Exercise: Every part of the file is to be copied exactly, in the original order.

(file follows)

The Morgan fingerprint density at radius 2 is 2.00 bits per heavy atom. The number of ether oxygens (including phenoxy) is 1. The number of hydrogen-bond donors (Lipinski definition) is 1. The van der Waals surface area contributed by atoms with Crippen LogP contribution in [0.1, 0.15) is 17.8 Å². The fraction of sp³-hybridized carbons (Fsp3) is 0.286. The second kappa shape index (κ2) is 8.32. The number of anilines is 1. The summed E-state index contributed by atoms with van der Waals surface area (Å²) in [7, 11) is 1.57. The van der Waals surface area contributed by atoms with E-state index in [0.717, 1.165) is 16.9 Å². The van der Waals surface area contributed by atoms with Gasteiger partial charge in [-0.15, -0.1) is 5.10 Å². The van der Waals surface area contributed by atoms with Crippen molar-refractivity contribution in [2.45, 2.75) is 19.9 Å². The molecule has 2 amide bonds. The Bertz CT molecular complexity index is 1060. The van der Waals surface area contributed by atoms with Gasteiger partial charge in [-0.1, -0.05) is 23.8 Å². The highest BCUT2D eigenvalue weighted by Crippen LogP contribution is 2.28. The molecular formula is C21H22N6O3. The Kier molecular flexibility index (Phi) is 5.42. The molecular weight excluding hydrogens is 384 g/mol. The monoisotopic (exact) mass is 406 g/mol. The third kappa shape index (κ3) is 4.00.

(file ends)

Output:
The Morgan fingerprint density at radius 2 is 2.00 bits per heavy atom. The number of ether oxygens (including phenoxy) is 1. The number of hydrogen-bond donors (Lipinski definition) is 1. The van der Waals surface area contributed by atoms with Crippen LogP contribution in [0.1, 0.15) is 17.8 Å². The fraction of sp³-hybridized carbons (Fsp3) is 0.286. The second kappa shape index (κ2) is 8.32. The number of anilines is 1. The summed E-state index contributed by atoms with van der Waals surface area (Å²) in [7, 11) is 1.57. The van der Waals surface area contributed by atoms with E-state index in [0.717, 1.165) is 16.9 Å². The van der Waals surface area contributed by atoms with Gasteiger partial charge in [-0.15, -0.1) is 5.10 Å². The van der Waals surface area contributed by atoms with Crippen molar-refractivity contribution in [2.45, 2.75) is 19.9 Å². The molecule has 2 amide bonds. The Bertz CT molecular complexity index is 1060. The van der Waals surface area contributed by atoms with Gasteiger partial charge in [-0.1, -0.05) is 23.8 Å². The highest BCUT2D eigenvalue weighted by Crippen LogP contribution is 2.28. The molecular formula is C21H22N6O3. The Kier molecular flexibility index (Phi) is 5.42. The molecular weight excluding hydrogens is 384 g/mol. The monoisotopic (exact) mass is 406 g/mol. The third kappa shape index (κ3) is 4.00.